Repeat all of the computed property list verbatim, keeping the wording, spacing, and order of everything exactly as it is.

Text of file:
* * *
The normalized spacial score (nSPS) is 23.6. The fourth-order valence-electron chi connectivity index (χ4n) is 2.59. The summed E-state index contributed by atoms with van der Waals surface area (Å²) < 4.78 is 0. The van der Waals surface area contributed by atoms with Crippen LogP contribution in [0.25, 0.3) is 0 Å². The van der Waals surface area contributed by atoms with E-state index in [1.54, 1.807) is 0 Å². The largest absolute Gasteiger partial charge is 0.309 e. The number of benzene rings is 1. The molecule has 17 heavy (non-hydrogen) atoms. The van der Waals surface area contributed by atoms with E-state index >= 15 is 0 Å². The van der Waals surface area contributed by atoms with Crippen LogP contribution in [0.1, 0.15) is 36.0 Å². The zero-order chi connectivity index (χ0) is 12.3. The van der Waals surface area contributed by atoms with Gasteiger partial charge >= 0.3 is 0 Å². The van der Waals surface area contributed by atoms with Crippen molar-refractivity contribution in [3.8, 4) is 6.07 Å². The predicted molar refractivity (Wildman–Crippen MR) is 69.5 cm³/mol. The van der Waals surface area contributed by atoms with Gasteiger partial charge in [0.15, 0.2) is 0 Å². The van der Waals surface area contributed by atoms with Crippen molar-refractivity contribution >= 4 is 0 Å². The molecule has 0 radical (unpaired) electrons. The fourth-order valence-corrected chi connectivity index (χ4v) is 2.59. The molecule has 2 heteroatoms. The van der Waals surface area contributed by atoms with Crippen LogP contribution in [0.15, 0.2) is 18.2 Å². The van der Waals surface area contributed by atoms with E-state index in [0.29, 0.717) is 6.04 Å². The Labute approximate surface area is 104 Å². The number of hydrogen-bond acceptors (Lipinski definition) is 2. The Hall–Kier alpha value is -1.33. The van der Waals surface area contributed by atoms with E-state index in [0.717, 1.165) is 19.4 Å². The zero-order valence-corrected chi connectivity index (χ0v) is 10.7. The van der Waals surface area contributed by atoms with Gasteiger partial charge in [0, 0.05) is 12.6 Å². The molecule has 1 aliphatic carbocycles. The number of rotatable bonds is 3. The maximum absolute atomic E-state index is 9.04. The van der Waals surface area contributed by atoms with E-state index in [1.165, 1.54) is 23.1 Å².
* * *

The normalized spacial score (nSPS) is 23.6. The fourth-order valence-electron chi connectivity index (χ4n) is 2.59. The summed E-state index contributed by atoms with van der Waals surface area (Å²) < 4.78 is 0. The van der Waals surface area contributed by atoms with Crippen LogP contribution in [0.25, 0.3) is 0 Å². The van der Waals surface area contributed by atoms with E-state index in [1.54, 1.807) is 0 Å². The largest absolute Gasteiger partial charge is 0.309 e. The number of benzene rings is 1. The molecule has 17 heavy (non-hydrogen) atoms. The van der Waals surface area contributed by atoms with E-state index >= 15 is 0 Å². The van der Waals surface area contributed by atoms with Crippen LogP contribution in [0.1, 0.15) is 36.0 Å². The zero-order chi connectivity index (χ0) is 12.3. The van der Waals surface area contributed by atoms with Gasteiger partial charge >= 0.3 is 0 Å². The van der Waals surface area contributed by atoms with Crippen molar-refractivity contribution in [3.8, 4) is 6.07 Å². The predicted molar refractivity (Wildman–Crippen MR) is 69.5 cm³/mol. The van der Waals surface area contributed by atoms with Gasteiger partial charge in [0.15, 0.2) is 0 Å². The van der Waals surface area contributed by atoms with Crippen molar-refractivity contribution >= 4 is 0 Å². The molecule has 0 radical (unpaired) electrons. The fourth-order valence-corrected chi connectivity index (χ4v) is 2.59. The molecule has 2 heteroatoms. The van der Waals surface area contributed by atoms with Crippen LogP contribution in [0.15, 0.2) is 18.2 Å². The van der Waals surface area contributed by atoms with E-state index in [0.29, 0.717) is 6.04 Å². The Labute approximate surface area is 104 Å². The number of hydrogen-bond acceptors (Lipinski definition) is 2. The Hall–Kier alpha value is -1.33. The van der Waals surface area contributed by atoms with E-state index in [0.717, 1.165) is 19.4 Å². The zero-order valence-corrected chi connectivity index (χ0v) is 10.7. The van der Waals surface area contributed by atoms with Gasteiger partial charge in [0, 0.05) is 12.6 Å². The molecule has 1 aliphatic carbocycles. The number of rotatable bonds is 3. The maximum absolute atomic E-state index is 9.04. The van der Waals surface area contributed by atoms with E-state index in [1.165, 1.54) is 23.1 Å².